One of the joys of my work with antique cameras is learning their history, the history of the people who used them and the development of the techniques of photographic production. A key area of development was in making prints.
Ordinary photographic paper was the first type of print I made by placing the negative on top of a fresh piece of photographic paper and shining a desk lamp through the negative to form an image on the paper below - this turns the negative into a ‘positive’ print.
I then had the thought that an easier way to make prints onto paper might be to use the cyanotype (blueprint) process usually confined to plants. Here the paper is coated with safe chemicals that react to the UV in sunlight. If I put one of my negatives onto the light sensitive paper - would I get a positive blue image? - Answer, YES! and with great detail. I then found the blue colour could be toned using all sorts of household chemicals and so made a number of “Toned Cyanotype Prints”.
I then found the blue colour could be toned using all sorts of household chemicals such as washing soda and then tannin-rich things like coffee and tea. So many variations of “Toned Cyanotype Prints” followed.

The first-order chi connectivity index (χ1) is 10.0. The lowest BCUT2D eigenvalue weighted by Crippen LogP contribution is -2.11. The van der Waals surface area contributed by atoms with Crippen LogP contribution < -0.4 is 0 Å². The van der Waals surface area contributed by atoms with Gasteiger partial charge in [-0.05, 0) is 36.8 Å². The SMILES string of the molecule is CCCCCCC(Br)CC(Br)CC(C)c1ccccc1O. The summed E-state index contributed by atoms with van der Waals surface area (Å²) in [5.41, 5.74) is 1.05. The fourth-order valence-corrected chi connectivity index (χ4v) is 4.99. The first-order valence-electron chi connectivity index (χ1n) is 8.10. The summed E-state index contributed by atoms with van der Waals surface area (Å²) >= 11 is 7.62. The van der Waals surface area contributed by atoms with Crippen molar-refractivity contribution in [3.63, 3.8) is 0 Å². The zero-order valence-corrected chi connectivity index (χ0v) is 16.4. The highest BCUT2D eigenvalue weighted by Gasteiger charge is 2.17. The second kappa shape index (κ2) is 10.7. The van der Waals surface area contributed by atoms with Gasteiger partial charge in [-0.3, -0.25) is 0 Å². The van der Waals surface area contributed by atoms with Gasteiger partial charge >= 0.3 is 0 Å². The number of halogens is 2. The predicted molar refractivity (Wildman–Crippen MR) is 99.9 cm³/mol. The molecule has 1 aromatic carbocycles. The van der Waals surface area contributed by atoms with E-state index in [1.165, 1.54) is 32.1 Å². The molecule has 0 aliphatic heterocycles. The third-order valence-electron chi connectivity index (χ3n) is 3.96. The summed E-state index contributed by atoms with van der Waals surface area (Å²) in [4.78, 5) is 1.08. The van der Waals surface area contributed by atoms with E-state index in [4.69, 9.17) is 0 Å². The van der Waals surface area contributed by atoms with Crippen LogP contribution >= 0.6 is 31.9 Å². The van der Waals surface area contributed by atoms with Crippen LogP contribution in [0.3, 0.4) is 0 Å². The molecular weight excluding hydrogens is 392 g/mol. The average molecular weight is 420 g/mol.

After much trial and error ( and finding I wasn’t the first person to have thought of this!) I successfully made (and continue to make) Glass- cyanotype prints that make great window-hangers available at Studio3 Gallery, Clevedon Craft Centre
One of the ways pictorialist photographers expanded beyond simple mechanical reproductions was in the way they printed their work. Firstly by coming up with all manner of techniques to manipulate light and chemistry to produce a variety of different prints from the same negative. These techniques live on electronically as Photoshop tools. Secondly the medium they printed -
Salt print, Albumen, Ambrotype, Cyanotype, Argyrotype, Lith and VandykeBrown prints are a tiny proportion of the range of printing techniques employed for artistic effect.
Examples are - VandVykeBrown print and Lith print
I have recently been trying gum-oil printing as I particularly like the softness it produces and the fact that the artist’s hand dictates the finale outcome. This is no mere technique reproducible from a recipe.
In gum-oil the negative is placed onto a piece of paper that has a layer of sensitised gelatine on it. Sunlight (or a UV lamp) causes the gelatine to harden and become water resistant in proportion to the amount of light falling onto it. Light areas of the negative let the UV through and those areas are hardened and don’t soak up water so that when oily ink is applied it won’t stick to the light areas but the dark areas take the ink and become darkened.
Sounds straightforward but it has taken many weeks of trying, failing and learning and re-reading around and watching and re-watching video tutorials to get to a point where I am starting to produce images that please me.
Most photographs fade with time but an oil painting - or print is much longer lasting.